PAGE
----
The best dives require knowledge and preparation, and there is always more to learn and new certifications to consider. If you’re a beginner or just looking to brush up on your skills and you live in the DC metro area, be sure to check out the classes available at SPE Dive School! We have a passion for education and have been training divers for over forty years. Schedule your free orientation today!
Scuba diving is an exhilarating experience, but it can quickly become a dangerous one with bad conditions. So how do you how when to call it? Here are some of the top reasons to postpone your dive.
If the weather forecast is bad, there are many variables that can make diving unsafe, so it’s best not to risk it. Stormy weather makes for rough waters, and weather on the ocean can be very changeable. With strong winds and heavy rains, travel can be treacherous. And when it gets cold, water temperature will drop, which could cause divers to experience hypothermia.
A safe dive is largely dependent on high-quality, well-functioning equipment. Gear should be checked before leaving and then double checked before diving. If anything seems amiss, don’t make the dive. Your gear is your lifeline – it protects your body, provides oxygen, and helps keep you close to the boat. Even a pin-sized hole or wonky watch can put you at risk.
Shark attacks on humans are rare, but not unheard of. Sharks are territorial, so if you end up in their area you will be at risk. Some divers may be intrigued by the idea of getting up close and personal with the creatures, but sharks are best admired from a distance.
If you want to learn more about how to stay safe on a dive, or if you’re looking to learn how to SCUBA dive, SPE Dive School can help! We train and certify all levels of divers from the Washington, DC metro area, suburban Maryland, and Northern Virginia. Contact us today and schedule your free orientation session!
Congratulations! You’ve signed up for your first scuba diving class. You’re probably excited by the prospect of the crystal-blue water, the possibility of seeing stunning tropical fish and coral and the thrill of trying something new. But likely, you’re also a little bit nervous about the idea of going so far underwater for the first time.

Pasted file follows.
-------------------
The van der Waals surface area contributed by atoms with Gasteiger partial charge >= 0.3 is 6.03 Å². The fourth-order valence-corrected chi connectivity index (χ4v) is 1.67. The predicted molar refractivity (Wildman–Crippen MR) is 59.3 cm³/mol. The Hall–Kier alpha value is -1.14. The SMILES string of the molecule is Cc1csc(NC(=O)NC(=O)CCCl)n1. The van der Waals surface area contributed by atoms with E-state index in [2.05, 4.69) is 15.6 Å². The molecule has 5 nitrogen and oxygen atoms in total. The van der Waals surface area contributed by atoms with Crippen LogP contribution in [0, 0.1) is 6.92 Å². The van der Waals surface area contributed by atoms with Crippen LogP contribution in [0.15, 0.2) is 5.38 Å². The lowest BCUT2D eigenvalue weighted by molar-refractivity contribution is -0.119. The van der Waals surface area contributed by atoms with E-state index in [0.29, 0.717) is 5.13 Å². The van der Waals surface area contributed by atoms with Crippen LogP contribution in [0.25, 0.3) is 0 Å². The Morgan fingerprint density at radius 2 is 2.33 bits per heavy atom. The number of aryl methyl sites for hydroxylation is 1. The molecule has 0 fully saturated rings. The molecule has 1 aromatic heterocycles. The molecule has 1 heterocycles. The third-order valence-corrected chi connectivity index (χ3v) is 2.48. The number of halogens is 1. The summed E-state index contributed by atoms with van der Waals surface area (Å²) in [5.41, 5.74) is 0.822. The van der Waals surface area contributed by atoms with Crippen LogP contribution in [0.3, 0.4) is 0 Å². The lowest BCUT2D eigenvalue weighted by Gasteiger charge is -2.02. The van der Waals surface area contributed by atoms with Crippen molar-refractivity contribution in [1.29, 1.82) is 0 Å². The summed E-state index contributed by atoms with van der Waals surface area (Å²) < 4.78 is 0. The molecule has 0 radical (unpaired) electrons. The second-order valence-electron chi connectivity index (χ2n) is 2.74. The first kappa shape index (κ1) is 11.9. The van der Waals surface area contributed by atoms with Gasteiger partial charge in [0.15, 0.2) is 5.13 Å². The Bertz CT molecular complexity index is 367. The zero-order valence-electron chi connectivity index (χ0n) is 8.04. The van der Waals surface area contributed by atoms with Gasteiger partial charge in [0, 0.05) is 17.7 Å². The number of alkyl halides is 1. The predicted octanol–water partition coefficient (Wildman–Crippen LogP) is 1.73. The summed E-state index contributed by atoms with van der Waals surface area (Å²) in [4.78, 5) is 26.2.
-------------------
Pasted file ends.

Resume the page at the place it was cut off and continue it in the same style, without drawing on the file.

Read on for a few tips that will give you an idea of what to expect during your first scuba class:
You’ll learn to communicate like a pro
During your scuba diving class, you’ll need to learn to constantly communicate with your diving buddy, checking on his or her safety and pointing out cool things you see. Your buddy will do the same for you – it’s a team effort! You’ll also learn to communicate with your scuba instructors, letting them know if your oxygen’s low or something’s wrong.
You’ll feel weightless
Once you get in the water, you can fly up, down, left and right. You’ll easily be able to move in three dimensions. After you overcome the first initial shock of being underwater with a lot of gear, try to relax into the weightless feeling of the water, just remember not to fight the water, and instead let the water support you. Remember to be as still as possible and embrace the freedom from gravity!
You’ll have lots of fun!
It might take a little while to get the hang of diving, but once you do, you’ll have a great time getting to know the ocean and making new friends. Although scuba diving takes a little getting used to, it’s definitely worth the effort!
If you’re thinking of trying diving for the first time, check out a beginner scuba diving class from SPE Dive School. We’ve been educating safe divers in the DC metro area since 1972. The adventure begins here!